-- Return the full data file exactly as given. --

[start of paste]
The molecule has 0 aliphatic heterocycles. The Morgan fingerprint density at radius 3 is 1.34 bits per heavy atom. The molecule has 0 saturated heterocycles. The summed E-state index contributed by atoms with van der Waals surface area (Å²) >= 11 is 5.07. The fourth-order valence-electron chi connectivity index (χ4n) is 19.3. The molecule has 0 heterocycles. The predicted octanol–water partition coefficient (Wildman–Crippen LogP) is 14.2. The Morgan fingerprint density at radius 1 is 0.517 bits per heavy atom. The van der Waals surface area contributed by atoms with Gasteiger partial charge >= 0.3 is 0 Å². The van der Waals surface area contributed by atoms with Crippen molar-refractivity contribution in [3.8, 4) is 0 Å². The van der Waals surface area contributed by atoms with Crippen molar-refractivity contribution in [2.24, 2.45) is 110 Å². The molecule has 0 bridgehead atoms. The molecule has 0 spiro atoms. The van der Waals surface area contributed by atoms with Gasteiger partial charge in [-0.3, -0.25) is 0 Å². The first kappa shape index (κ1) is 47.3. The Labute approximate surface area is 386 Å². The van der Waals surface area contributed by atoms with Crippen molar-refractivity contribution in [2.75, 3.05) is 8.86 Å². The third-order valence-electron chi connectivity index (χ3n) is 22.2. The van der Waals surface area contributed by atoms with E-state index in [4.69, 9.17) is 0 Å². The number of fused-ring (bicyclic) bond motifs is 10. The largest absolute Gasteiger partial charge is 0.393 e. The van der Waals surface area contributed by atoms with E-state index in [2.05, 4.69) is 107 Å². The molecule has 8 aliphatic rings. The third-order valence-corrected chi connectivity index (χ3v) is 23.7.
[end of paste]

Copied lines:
The molecule has 0 aliphatic heterocycles. The Morgan fingerprint density at radius 3 is 1.34 bits per heavy atom. The molecule has 0 saturated heterocycles. The summed E-state index contributed by atoms with van der Waals surface area (Å²) >= 11 is 5.07. The fourth-order valence-electron chi connectivity index (χ4n) is 19.3. The molecule has 0 heterocycles. The predicted octanol–water partition coefficient (Wildman–Crippen LogP) is 14.2. The Morgan fingerprint density at radius 1 is 0.517 bits per heavy atom. The van der Waals surface area contributed by atoms with Gasteiger partial charge >= 0.3 is 0 Å². The van der Waals surface area contributed by atoms with Crippen molar-refractivity contribution in [3.8, 4) is 0 Å². The van der Waals surface area contributed by atoms with Crippen molar-refractivity contribution in [2.24, 2.45) is 110 Å². The molecule has 0 bridgehead atoms. The molecule has 0 spiro atoms. The van der Waals surface area contributed by atoms with Gasteiger partial charge in [-0.3, -0.25) is 0 Å². The first kappa shape index (κ1) is 47.3. The Labute approximate surface area is 386 Å². The van der Waals surface area contributed by atoms with Crippen molar-refractivity contribution in [2.75, 3.05) is 8.86 Å². The third-order valence-electron chi connectivity index (χ3n) is 22.2. The van der Waals surface area contributed by atoms with E-state index in [4.69, 9.17) is 0 Å². The number of fused-ring (bicyclic) bond motifs is 10. The largest absolute Gasteiger partial charge is 0.393 e. The van der Waals surface area contributed by atoms with E-state index in [2.05, 4.69) is 107 Å². The molecule has 8 aliphatic rings. The third-order valence-corrected chi connectivity index (χ3v) is 23.7.